Well then I'd try to rename just phone.apk back to it's original file name, and leave telephony.apk.bak disabled. I'm not exactly sure why the guy I linked to at XDA suggested changing phone.apk, but the file names suggest to me that telephony.apk should be what everything else is dependent upon. Also, I'm pretty sure they say that over at CM's site because they expect people to be using their phones to make and receive phone calls and text messages, but since you don't care about those functions this should be fine. I'm glad this worked for you! –  newuser Mar 21 '11 at 21:19
1  
@briankb - I was once recommended Autostarts for a different objective, but perhaps it will work for you in this case? I never downloaded it so I don't know what it's capable of, but it purports to allow you to view and block any app that runs on any given intent or during boot. –  newuser Mar 21 '11 at 21:24
3  
Thanks, I'll look into that. For future reader's benefit, do you mind editing my conclusions into your answer? Phone.apk is the Dialer app, which is responsible for the cell radio. PhoneTelephony.apk turns out to be just the Dialer storage, which we can kill just to save more memory. AndroidOS immediately restarts Dialer when it is closed, so renaming it will cause problems. But after a battery-yank-reboot, everything is ok. It also gets rid of the annoying Activate your phone dialog that comes up on every boot. btw, the dialpad still comes up after getting rid of Dialer :-) –  briankb Mar 21 '11 at 21:58
  1. Make sure Airplane mode is off.
  2. Hold the power button for a second or two, and click Data Network Mode in the menu that pops up (it should say ON, and will turn to OFF).

    1. If you don't have this option, uncheck Packet Data or Data enabled under Settings -> Wireless and Network -> Mobile network
  3. Turn off WiFi.
  4. Turn on Bluetooth.
  5. Done!
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1  
After doing this the cellular signal strength icon on the notification bar is still active. When I deactivate cell radio through the Phone Info menu, or when the phone is in Airplane mode, that icon shows an (X) symbol to indicate that it is disabled. btw I've had Data enabled unchecked since I last did a hard reset, and the battery usage still shows the cell radio using battery life. –  briankb Mar 20 '11 at 1:08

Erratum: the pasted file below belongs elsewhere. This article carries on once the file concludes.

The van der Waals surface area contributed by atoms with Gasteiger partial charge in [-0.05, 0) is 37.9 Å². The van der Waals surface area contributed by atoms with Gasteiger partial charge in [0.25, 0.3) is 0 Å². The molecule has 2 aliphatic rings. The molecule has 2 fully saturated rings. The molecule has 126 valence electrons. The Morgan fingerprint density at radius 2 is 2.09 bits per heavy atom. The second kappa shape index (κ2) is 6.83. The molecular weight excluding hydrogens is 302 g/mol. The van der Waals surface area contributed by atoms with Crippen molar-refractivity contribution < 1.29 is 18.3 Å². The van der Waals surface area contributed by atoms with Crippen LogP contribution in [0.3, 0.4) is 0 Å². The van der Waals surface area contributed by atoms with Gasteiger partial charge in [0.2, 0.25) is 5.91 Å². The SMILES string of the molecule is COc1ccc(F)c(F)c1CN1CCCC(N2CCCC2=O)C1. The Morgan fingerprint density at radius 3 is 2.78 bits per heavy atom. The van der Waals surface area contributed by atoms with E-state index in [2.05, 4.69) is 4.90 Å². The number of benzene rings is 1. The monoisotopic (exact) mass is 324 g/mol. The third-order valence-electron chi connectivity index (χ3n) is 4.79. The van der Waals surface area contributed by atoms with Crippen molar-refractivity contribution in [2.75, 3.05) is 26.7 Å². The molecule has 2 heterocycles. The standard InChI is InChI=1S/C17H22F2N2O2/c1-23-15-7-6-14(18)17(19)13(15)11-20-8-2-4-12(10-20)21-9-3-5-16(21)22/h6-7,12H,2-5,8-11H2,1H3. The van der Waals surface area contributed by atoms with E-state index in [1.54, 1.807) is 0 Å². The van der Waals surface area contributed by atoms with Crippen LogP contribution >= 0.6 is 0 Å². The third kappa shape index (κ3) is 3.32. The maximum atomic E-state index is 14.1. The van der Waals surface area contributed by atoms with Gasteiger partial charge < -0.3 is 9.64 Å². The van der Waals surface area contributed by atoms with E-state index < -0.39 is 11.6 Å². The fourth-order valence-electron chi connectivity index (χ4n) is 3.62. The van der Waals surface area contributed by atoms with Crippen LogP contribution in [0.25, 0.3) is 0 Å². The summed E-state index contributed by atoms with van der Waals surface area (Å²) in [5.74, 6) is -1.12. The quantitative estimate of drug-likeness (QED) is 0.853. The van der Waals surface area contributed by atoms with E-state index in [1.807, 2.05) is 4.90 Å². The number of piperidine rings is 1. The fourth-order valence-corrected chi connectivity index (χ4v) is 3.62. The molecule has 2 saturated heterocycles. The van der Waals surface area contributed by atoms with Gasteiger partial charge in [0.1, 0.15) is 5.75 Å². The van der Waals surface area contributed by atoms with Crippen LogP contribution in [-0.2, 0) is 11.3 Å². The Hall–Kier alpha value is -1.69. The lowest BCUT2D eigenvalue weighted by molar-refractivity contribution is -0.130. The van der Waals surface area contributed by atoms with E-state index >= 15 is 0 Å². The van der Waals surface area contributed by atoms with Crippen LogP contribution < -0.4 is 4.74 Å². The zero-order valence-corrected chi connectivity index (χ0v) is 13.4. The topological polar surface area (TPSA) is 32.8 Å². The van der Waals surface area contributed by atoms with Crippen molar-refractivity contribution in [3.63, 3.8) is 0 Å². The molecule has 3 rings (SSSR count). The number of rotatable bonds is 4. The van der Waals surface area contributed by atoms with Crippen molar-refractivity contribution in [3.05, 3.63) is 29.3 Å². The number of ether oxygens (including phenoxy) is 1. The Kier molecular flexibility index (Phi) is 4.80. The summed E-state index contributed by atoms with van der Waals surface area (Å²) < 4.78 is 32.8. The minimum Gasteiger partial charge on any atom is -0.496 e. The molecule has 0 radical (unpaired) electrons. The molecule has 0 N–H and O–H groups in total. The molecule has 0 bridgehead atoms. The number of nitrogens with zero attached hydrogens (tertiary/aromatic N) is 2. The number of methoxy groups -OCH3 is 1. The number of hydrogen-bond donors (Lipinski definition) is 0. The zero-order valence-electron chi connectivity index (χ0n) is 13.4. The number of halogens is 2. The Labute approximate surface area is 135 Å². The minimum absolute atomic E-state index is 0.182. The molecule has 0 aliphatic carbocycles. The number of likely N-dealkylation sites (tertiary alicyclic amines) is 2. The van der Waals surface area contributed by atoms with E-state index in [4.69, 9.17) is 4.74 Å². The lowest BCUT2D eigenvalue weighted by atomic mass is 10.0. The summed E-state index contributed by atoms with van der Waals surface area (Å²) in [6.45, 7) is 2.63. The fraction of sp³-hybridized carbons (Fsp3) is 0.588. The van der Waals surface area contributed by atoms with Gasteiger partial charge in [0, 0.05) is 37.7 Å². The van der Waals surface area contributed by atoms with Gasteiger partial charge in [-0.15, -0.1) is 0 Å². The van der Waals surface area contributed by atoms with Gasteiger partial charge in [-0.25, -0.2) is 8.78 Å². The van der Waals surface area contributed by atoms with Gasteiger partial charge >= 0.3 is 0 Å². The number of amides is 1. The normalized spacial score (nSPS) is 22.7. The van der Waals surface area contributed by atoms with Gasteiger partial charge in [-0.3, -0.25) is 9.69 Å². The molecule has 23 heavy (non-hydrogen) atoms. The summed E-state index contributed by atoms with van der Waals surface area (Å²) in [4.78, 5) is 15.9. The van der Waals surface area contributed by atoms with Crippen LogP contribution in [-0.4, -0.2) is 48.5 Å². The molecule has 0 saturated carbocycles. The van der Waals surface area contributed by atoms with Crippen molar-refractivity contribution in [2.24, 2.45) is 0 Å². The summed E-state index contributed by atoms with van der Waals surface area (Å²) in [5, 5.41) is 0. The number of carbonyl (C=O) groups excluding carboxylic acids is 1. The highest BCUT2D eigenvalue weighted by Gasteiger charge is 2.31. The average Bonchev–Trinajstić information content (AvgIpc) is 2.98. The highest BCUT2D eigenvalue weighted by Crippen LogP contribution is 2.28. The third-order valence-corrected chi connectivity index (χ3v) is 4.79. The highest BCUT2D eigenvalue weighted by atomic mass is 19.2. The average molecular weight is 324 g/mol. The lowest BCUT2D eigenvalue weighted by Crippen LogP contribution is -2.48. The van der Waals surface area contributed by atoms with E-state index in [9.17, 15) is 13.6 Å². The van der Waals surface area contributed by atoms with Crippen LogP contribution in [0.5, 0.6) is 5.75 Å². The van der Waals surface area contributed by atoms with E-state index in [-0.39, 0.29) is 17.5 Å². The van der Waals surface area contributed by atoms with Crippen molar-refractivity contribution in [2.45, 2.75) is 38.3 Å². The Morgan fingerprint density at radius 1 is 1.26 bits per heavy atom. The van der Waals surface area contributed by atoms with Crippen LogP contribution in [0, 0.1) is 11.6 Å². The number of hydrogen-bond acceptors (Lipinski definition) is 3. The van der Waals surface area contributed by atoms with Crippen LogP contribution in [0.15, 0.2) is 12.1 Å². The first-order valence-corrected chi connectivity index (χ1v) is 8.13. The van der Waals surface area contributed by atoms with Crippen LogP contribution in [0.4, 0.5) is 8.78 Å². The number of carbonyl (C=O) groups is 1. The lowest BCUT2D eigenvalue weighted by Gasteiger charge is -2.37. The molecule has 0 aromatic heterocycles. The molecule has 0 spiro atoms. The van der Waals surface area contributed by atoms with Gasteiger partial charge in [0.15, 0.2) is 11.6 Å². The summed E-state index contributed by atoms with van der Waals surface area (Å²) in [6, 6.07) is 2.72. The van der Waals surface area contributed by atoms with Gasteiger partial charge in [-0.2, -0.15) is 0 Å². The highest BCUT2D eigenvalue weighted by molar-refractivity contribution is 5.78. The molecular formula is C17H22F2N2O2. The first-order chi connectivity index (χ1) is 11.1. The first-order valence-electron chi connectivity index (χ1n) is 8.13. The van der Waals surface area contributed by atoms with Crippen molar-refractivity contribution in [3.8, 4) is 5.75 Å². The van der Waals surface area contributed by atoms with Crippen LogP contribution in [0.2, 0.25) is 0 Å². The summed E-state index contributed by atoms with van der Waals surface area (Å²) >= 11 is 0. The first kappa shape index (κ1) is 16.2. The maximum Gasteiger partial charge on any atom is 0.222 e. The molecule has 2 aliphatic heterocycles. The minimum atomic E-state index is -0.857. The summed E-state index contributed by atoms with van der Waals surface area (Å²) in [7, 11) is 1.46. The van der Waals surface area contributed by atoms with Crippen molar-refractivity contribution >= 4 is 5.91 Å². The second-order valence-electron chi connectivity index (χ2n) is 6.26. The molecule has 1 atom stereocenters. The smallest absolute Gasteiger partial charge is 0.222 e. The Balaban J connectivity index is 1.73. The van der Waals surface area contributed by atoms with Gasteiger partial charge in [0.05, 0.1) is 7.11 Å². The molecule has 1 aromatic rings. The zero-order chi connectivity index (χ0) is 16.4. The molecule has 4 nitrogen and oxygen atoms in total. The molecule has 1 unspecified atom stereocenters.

Oh, I assumed you just wanted data off. I guess you're trying to save as much battery as possible then? Well it should be possible to do this, since the WL1271 bluetooth chip is not really related to the cell radio (though it's also the WiFi chip). If Motorola's made it work this way I don't know how to get around it. Maybe if you installed CyanogenMOD. –  Matthew Read Mar 20 '11 at 1:47
    
Yeah I guess we'll find out. I'm set on doing just that :) –  briankb Mar 20 '11 at 3:16
    
-1 For purely "technical" reason: Answer does not actually answer the question (all cellural activity disabled, not just data). Please add an indication to the answer that it only answers the question partly. –  Ilari Kajaste Oct 27 '11 at 13:39
    
@IlariKajaste briankb's first comment is sufficient, I think. –  Matthew Read Oct 27 '11 at 14:57

Actually, the *#*#INFO#*#* (4636) method DOES work. While the control is greyed out under wireless settings, the taskbar icon still shows BT connectivity and I have tested and confirmed that BT is still active on my og Droid.

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I've confirmed this on a Samsung Galaxy Tab running CyanogenMod. Bluetooth and WiFi continue to work and "Cell standby" does not show up on the battery usage stats. (Thanks for this, btw! Cell standby has been responsible for a significant amount of battery drain on my development devices.) –  Chris Oct 27 '11 at 19:18
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Note: this is not a 'sticky' setting; it will reset after you reboot your phone. –  Logos Nov 13 '11 at 12:03
    
Perfect solution. Non-invasive and easy to change back and forth. –  SleighBoy Jan 21 '12 at 10:05